The officer grabbed the man's backpack and asked him for his identification. The man eating the sandwich calmly told the officer that he was doing nothing wrong and refused to show the cop his ID. The cop called for backup and four other officers arrived to handcuff the man and take him away.

“Four cops for eating a sandwich?,” says the man.

BART said it is investigating the incident, says The San Francisco Examiner.

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wmorrell
27 days ago
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Fuck the BART cops.
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Postwar Douglass

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The great historian David Blight with a typically excellent essay on Frederick Douglass’ postwar vision for America.

In the late 1860s, Frederick Douglass, the fugitive slave turned prose poet of American democracy, toured the country spreading his most sanguine vision of a pluralist future of human equality in the recently re-United States. It is a vision worth revisiting at a time when the country seems once again to be a house divided over ethnicity and race, and over how to interpret our foundational creeds.

The Thirteenth Amendment (ending slavery) had been ratified, Congress had approved the Fourteenth Amendment (introducing birthright citizenship and the equal-protection clause), and Douglass was anticipating the ratification of the Fifteenth Amendment (granting black men the right to vote) when he began delivering a speech titled “Our Composite Nationality” in 1869. He kept it in his oratorical repertoire at least through 1870. What the war-weary nation needed, he felt, was a powerful tribute to a cosmopolitan America—not just a repudiation of a divided and oppressive past but a commitment to a future union forged in emancipation and the Civil War. This nation would hold true to universal values and to the recognition that “a smile or a tear has no nationality. Joy and sorrow speak alike in all nations, and they above all the confusion of tongues proclaim the brotherhood of man.”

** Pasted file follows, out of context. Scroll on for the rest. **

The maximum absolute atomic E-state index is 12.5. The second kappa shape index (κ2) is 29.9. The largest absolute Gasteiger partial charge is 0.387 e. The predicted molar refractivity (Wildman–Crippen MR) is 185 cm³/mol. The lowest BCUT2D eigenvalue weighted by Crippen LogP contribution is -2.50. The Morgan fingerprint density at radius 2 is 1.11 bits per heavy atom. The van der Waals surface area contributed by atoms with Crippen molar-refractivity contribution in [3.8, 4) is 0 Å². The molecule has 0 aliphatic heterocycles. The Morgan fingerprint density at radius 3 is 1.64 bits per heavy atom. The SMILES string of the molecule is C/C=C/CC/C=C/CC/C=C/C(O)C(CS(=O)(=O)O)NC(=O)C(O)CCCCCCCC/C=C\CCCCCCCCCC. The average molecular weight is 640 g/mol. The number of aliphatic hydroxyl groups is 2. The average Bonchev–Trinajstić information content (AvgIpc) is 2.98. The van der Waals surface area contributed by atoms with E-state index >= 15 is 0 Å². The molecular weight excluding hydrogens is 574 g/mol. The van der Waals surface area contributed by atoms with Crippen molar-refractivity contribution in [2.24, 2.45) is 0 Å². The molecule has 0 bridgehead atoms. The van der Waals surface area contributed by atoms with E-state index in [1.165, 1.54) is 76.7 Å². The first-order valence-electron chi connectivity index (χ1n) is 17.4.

Douglass, like many other former abolitionists, watched with high hopes as Radical Reconstruction gained traction in Washington, D.C., placing the ex–Confederate states under military rule and establishing civil and political rights for the formerly enslaved. The United States, he believed, had launched a new founding in the aftermath of the Civil War, and had begun to shape a new Constitution rooted in the three great amendments spawned by the war’s results. Practically overnight, Douglass even became a proponent of U.S. expansion to the Caribbean and elsewhere: Americans could now invent a nation whose egalitarian values were worth exporting to societies that were still either officially pro-slavery or riddled with inequality.

The aspiration that a postwar United States might slough off its own past identity as a pro-slavery nation and become the dream of millions who had been enslaved, as well as many of those who had freed them, was hardly a modest one. Underlying it was a hope that history itself had fundamentally shifted, aligning with a multiethnic, multiracial, multireligious country born of the war’s massive blood sacrifice. Somehow the tremendous resistance of the white South and former Confederates, which Douglass himself predicted would take ever more virulent forms, would be blunted. A vision of “composite” nationhood would prevail, separating Church and state, giving allegiance to a single new Constitution, federalizing the Bill of Rights, and spreading liberty more broadly than any civilization had ever attempted.

Was this a utopian vision, or was it grounded in a fledgling reality? That question, a version of which has never gone away, takes on an added dimension in the case of Douglass. One might well wonder how a man who, before and during the war, had delivered some of the most embittered attacks on American racism and hypocrisy ever heard could dare nurse the optimism evident from the very start of the speech. How could Douglass now believe that his reinvented country was, as he declared, “the most fortunate of nations” and “at the beginning of our ascent”?

Of course you are going to want to read the whole thing and learn a lot. I know I learned something new.

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wmorrell
27 days ago